At night time and from the distance in the darkness they twinkled like the most distant stars. As a child I knew what I wanted too – I did not want the stars. I wanted the little lights that led to my grandparents’ home. These were my stars. These were my heavens – not too far distant; completely comprehensible and just big enough for a child to get both hands around – and which these infant hands touched and held many times.
For those street lamps with the swan neck, somebody had cared enough – or been careless enough – to make each one of those different too. Their shape echoed a few things. For instance, the width of the pavement and the position of the lamp post in relation to it; whether the lamp post was at an intersection; whether it was the only light on the street. The actual lights were not of uniform height either. Thus planned they lent an air of wonderful serendipity to the urban landscape. It meant to me – in my childlike rationalisation – that somebody had looked and somebody had cared (to care – or not to care? Now there was and still is alphabetically the next question) to let the curves of the swan necks enhance the surroundings. And so it was that our town of tiny paradoxes was not really made from “one size fits all”. That maxim does not lie easily on it even today.
But somebody really did seem to care. The number and variety of the lamps that we saw was massive. Each swan neck a questionmark asking “Am I correct? Will I pass muster in my location?” (Some of them looked like gentlemen standing at a bus stop. Some looked like grannies with their hands on their hips. Some looked as if they were laughing – head back and smiling. If they could have spoken, what might they not have said?).
Many cultures have words for the use of gentle lights and small lights. However it is the Danes in particular who understand that small lights are comforting. They call it ‘hygge’. We have adopted the word in “Hug”. Small lights add atmosphere. Small lights make us appreciate each other more. Small lights also show us how we should celebrate. The Russians have a single word – огонек for “small light”.
Large light is ugly. It encourages us to stop looking. It makes us ignore things. It stops us from seeing. In the street it makes us hurry. It makes us boldly speedy in the darkness.
For all we were children of the Space Age, we grew up with that still new marvel that was artificial light. Not light in abundance.
A Change – And a Change was Inevitable and it did come. With the change came organised – neat too, if you will – disarray. The change cost us all. It cost us Then.
For Once Upon a Time, Somebody cared about Our People, our streets and our roads and by-ways. They illuminated them carefully. The result was what it was. The lights were not to bring daylight. Rather they were also a celebration of a symbolic light. The lights did not shine but they twinkled. The lights showed tentatively that it was night. But the lights also showed in a frail way a gentle and comforting assistance. They comforted. They made the plain into a home. They reminded us of a less illuminated time when artificial light was still a luxury – a time that whenever an evening meeting might have been called, that the question “How will the moon be?” would have had to have been asked.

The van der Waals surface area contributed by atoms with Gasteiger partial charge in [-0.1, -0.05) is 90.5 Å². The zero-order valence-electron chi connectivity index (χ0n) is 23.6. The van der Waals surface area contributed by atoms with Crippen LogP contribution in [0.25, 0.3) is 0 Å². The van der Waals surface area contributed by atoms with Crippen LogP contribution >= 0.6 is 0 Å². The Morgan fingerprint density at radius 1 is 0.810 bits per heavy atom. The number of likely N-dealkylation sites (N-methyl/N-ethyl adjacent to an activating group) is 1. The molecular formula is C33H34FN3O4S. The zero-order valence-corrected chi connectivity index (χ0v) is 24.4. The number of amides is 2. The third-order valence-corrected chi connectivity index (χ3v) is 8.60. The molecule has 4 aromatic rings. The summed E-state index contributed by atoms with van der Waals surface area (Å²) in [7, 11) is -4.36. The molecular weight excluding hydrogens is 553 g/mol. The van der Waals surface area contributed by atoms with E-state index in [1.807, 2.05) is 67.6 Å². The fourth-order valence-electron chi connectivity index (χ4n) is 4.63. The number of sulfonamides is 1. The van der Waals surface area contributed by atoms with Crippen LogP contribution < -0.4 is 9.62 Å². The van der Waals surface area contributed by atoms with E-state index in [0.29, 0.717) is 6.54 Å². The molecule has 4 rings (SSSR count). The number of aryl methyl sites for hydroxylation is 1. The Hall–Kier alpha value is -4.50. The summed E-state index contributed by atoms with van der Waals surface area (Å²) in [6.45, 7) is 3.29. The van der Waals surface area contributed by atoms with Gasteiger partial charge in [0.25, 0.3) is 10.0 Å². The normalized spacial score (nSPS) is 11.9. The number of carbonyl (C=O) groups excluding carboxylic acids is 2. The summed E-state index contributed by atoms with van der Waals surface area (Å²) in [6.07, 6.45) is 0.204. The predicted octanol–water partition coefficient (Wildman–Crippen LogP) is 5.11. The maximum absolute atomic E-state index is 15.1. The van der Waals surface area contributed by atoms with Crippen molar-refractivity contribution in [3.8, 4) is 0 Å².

The people who ordained the change wanted to forget all that. They had forgotten their duties as Public Servants anyway. They wanted to be with rockets to the moon, travel by jet, and instant mashed potatoes (just add water). Those whose job it had been to keep the gentle light shining were going to be replaced by those who would make it their job to see that it was taken away. In its place would come the permanent yellow and later LED light of eternal strife – if they did but know it.
And so the Compulsory Purchase Orders came. The little houses which were pleasant homes were demolished. The lamp posts were knocked about and broken. The little lights were gone – and the comfort with them. Where there had been, was not any longer. And where whatever (“love” by the way, should you be unsure) was (supposedly) fain to dwell, did that no longer. The hymn says “ubi caritas et amor” and I suppose so, as long as it is allowed, but it was not. The people, when they most needed care and help to stand up were left broken and forgotten. And we all lost. Some moved away and some lost the place, and some like Little Sally at number 17, died before the end came, alone and frightened and without even a hand to hold. Even Grandad died.
Nana got sent to a new flat. The neighbours were dispersed. Yes the house was better – inside bathroom and toilet, warm air heating, new and now-abundant light and electric sockets for mostly non-existent appliances. But the streets were different because they were lit by bright new fluorescence. Windows looked in at one another.
Nana decorated her new place with some of the furniture she had – leaving behind wardrobes and two chairs and her kitchen table – oaken and the scene of breadmaking, cake making, stew making not to mention wallpapering and other things besides. She bought new lightshades for the overhead lights (in the plural) and some lamps (ditto) – one for the dressing table and two (one a standard lamp from Iveson’s in Rochdale) for the living room. But something was still wrong.
Whether she bought the little swan necked lamp I am not now sure. It might have been a Christmas present from one of her nieces. But the little light appeared and became a focal point in the room. (People who were victims of the CPOs were often rehoused in houses and flats with central heating. They were perplexed at how they might organise their living room. “What are we going to face?” they said. “Where will we put our furniture?” – for before, everything had focussed on the fireplace, the firelight, the pictures set therein; the loving heart and warm hearth. Replaced by the television receiver, it became a case of inverse Orwellism – that of “you” watching “Big Brother”).
Of the little light, Daddy said that it was not practical, and I disliked him for his lack of empathy and maladroit artistic appreciation. But for Nana and for me it was enough, even though we never spoke about it.
Unkindly it might be called kitsch. But kitsch or not, impractical or not, it was symbolic. Symbolic of true hearth and true home and true comforting light. The welcome lamplight.
And the lamp contains its original night light. It has never yet been lit.
But to know that we could – if we had wanted to – was enough. It is enough to know. That is all.
And sometimes that is all that is required.
But, sufficient unto the day, and all that. N’est-ce pas?